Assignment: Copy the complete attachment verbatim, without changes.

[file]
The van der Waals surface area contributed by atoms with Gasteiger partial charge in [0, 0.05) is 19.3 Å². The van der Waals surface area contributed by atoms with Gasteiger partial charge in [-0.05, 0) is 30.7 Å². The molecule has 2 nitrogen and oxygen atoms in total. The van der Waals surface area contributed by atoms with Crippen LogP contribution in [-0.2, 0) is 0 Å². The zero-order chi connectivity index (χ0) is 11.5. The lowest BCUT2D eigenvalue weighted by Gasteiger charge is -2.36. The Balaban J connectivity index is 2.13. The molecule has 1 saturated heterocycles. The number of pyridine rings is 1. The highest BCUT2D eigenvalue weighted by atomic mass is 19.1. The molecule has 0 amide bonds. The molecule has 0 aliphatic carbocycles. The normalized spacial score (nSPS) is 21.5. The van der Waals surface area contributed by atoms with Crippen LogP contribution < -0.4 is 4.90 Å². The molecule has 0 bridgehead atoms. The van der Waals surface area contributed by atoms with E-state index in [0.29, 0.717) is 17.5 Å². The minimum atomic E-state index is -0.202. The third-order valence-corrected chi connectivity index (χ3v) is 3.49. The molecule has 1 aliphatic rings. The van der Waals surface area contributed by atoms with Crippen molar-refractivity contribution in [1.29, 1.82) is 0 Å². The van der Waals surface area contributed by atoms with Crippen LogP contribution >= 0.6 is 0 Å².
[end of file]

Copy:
The van der Waals surface area contributed by atoms with Gasteiger partial charge in [0, 0.05) is 19.3 Å². The van der Waals surface area contributed by atoms with Gasteiger partial charge in [-0.05, 0) is 30.7 Å². The molecule has 2 nitrogen and oxygen atoms in total. The van der Waals surface area contributed by atoms with Crippen LogP contribution in [-0.2, 0) is 0 Å². The zero-order chi connectivity index (χ0) is 11.5. The lowest BCUT2D eigenvalue weighted by Gasteiger charge is -2.36. The Balaban J connectivity index is 2.13. The molecule has 1 saturated heterocycles. The number of pyridine rings is 1. The highest BCUT2D eigenvalue weighted by atomic mass is 19.1. The molecule has 0 amide bonds. The molecule has 0 aliphatic carbocycles. The normalized spacial score (nSPS) is 21.5. The van der Waals surface area contributed by atoms with Crippen LogP contribution < -0.4 is 4.90 Å². The molecule has 0 bridgehead atoms. The van der Waals surface area contributed by atoms with E-state index in [0.29, 0.717) is 17.5 Å². The minimum atomic E-state index is -0.202. The third-order valence-corrected chi connectivity index (χ3v) is 3.49. The molecule has 1 aliphatic rings. The van der Waals surface area contributed by atoms with Crippen molar-refractivity contribution in [1.29, 1.82) is 0 Å². The van der Waals surface area contributed by atoms with Crippen LogP contribution >= 0.6 is 0 Å².